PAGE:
Ghibran: Intense films took a toll on me
Ghibran has taken time out from his busy schedule to work on an independent music series called Ghibran’s All About Love
On December 20, Ghibran released a romantic number called Azhagu, which has opened to very decent response on YouTube. Produced by Sony Music South, the song is part of his indie music series called Ghibran’s All About Love (Vol 1). The musician will be releasing many other singles in this year and also has plans for Volume 2. In this interview, the musician opens up about the indie music scene, the reason for such forays, and his plans for 2020.
“It is unfortunate that we don’t have a separate music industry here. It has always been cinema music. Variety in genres will be possible only when there exists a separate industry for music. The film industry here decides what kind of songs people should listen to. I think this is unhealthy for music,” says Ghibran.
Ghibran also points out that indie music is no longer dependent on audio labels and radio stations that he says have been unsupportive. “With technological breakthroughs, they are becoming irrelevant. Take a song like Pullingo, for instance. The makers no longer care about whether a label will sponsor them or whether an FM channel will air their song. The streaming industry doesn’t care about where music comes from. This is a great time for indie musicians to jump in and make the most out of it. We are already lagging behind.”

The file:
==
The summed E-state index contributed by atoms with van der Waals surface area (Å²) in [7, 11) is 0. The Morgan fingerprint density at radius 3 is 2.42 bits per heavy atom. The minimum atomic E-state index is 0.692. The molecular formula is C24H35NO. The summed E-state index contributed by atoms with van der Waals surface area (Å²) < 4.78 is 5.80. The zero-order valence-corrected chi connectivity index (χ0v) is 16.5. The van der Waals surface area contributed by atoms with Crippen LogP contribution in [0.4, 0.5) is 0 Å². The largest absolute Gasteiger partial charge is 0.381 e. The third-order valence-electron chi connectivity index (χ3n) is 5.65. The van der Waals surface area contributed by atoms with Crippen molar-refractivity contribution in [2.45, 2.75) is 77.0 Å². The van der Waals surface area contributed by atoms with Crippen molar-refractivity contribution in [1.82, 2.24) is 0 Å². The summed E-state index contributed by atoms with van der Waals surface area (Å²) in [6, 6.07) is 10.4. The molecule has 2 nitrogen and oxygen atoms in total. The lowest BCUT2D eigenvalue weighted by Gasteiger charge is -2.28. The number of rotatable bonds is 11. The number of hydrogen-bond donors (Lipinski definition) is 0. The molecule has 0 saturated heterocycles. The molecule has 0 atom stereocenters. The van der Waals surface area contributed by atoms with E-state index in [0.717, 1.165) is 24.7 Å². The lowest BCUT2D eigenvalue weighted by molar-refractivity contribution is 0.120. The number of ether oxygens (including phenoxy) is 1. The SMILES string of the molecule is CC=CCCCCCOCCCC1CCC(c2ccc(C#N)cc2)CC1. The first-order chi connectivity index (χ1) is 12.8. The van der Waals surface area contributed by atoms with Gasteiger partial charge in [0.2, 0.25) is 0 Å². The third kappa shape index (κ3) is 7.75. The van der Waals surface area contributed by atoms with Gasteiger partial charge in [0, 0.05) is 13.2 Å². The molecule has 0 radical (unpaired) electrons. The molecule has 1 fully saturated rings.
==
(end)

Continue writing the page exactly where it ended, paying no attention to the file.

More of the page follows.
Ghibran was an active indie musician first, a film composer next. With his fame, does he feel the responsibility to promote indie music? “It is about educating people. Despite the streaming platforms, people still look up to songs that are aired by FM channels and TV channels. There needs to be more awareness of the parallel music scene.”
The composer realizes that this awareness could take some time. “It is like convincing children to take medicine by coating it in honey. They won’t take to it immediately. Take the Azhagu song, for example. It is not entirely new to the audience, but we have tried to introduce them to something that is not part of cinema music. All About Love is an experiment. It might fail but I will end up learning better.”
He adds, “AR Rahman sir could have brought about this paradigm shift even back in the 90s, when his Vande Maatram opened to terrific response across the country. If this had taken off then, we could have done wonders in the indie scene by now.”
Ghibran is clear that his allegiance lies first with the music scene. “I don’t claim to be a representative of the film industry. Music supercedes cinema for me. I am also working on a devotional series called Ghibran’s Spiritual series. It’s an attempt at recreating a Hindu devotional song with orchestral backing. We have already recreated Harivarasanam.”
The conversation invariably veers towards his cinema music. Ghibran, who churned out intense music in films like Raatchasan and Vishwaroopam 2, says he avoided such intense films in 2019 as it took a toll on him. “I wanted a break. I refused films that had dark themes (laughs). 2019 was me being fun. But now, my vacation period is over. I am composing for Vijay Sethupathi’s Rana Singam and Madhavan’s Maara, which are heavy in terms of content. I am getting back to my elements.”